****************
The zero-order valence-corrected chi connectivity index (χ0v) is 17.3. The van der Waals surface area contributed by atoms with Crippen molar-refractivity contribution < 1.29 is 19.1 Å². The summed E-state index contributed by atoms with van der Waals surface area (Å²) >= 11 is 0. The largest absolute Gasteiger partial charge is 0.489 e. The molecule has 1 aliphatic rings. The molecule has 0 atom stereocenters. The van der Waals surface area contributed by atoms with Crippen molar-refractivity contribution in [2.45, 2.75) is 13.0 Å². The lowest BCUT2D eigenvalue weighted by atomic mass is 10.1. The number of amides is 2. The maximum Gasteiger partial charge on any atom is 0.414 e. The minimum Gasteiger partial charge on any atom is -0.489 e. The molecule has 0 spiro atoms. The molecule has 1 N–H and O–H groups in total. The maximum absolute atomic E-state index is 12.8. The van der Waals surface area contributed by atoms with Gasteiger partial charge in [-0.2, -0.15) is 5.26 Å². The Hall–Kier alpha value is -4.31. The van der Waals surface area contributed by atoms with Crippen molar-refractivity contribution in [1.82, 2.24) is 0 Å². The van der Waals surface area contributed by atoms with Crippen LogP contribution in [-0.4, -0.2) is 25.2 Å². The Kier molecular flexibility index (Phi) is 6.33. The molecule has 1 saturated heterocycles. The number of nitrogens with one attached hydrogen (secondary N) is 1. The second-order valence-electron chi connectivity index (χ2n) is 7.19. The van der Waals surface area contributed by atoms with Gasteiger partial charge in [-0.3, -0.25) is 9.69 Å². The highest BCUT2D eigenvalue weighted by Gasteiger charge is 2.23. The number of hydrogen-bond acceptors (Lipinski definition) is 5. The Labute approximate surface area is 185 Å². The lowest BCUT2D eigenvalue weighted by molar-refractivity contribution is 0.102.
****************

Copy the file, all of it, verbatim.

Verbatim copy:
The zero-order valence-corrected chi connectivity index (χ0v) is 17.3. The van der Waals surface area contributed by atoms with Crippen molar-refractivity contribution < 1.29 is 19.1 Å². The summed E-state index contributed by atoms with van der Waals surface area (Å²) >= 11 is 0. The largest absolute Gasteiger partial charge is 0.489 e. The molecule has 1 aliphatic rings. The molecule has 0 atom stereocenters. The van der Waals surface area contributed by atoms with Crippen molar-refractivity contribution in [2.45, 2.75) is 13.0 Å². The lowest BCUT2D eigenvalue weighted by atomic mass is 10.1. The number of amides is 2. The maximum Gasteiger partial charge on any atom is 0.414 e. The minimum Gasteiger partial charge on any atom is -0.489 e. The molecule has 0 spiro atoms. The molecule has 1 N–H and O–H groups in total. The maximum absolute atomic E-state index is 12.8. The van der Waals surface area contributed by atoms with Gasteiger partial charge in [-0.2, -0.15) is 5.26 Å². The Hall–Kier alpha value is -4.31. The van der Waals surface area contributed by atoms with Crippen molar-refractivity contribution in [1.82, 2.24) is 0 Å². The van der Waals surface area contributed by atoms with Crippen LogP contribution in [-0.4, -0.2) is 25.2 Å². The Kier molecular flexibility index (Phi) is 6.33. The molecule has 1 saturated heterocycles. The number of nitrogens with one attached hydrogen (secondary N) is 1. The second-order valence-electron chi connectivity index (χ2n) is 7.19. The van der Waals surface area contributed by atoms with Gasteiger partial charge in [-0.3, -0.25) is 9.69 Å². The highest BCUT2D eigenvalue weighted by Gasteiger charge is 2.23. The number of hydrogen-bond acceptors (Lipinski definition) is 5. The Labute approximate surface area is 185 Å². The lowest BCUT2D eigenvalue weighted by molar-refractivity contribution is 0.102.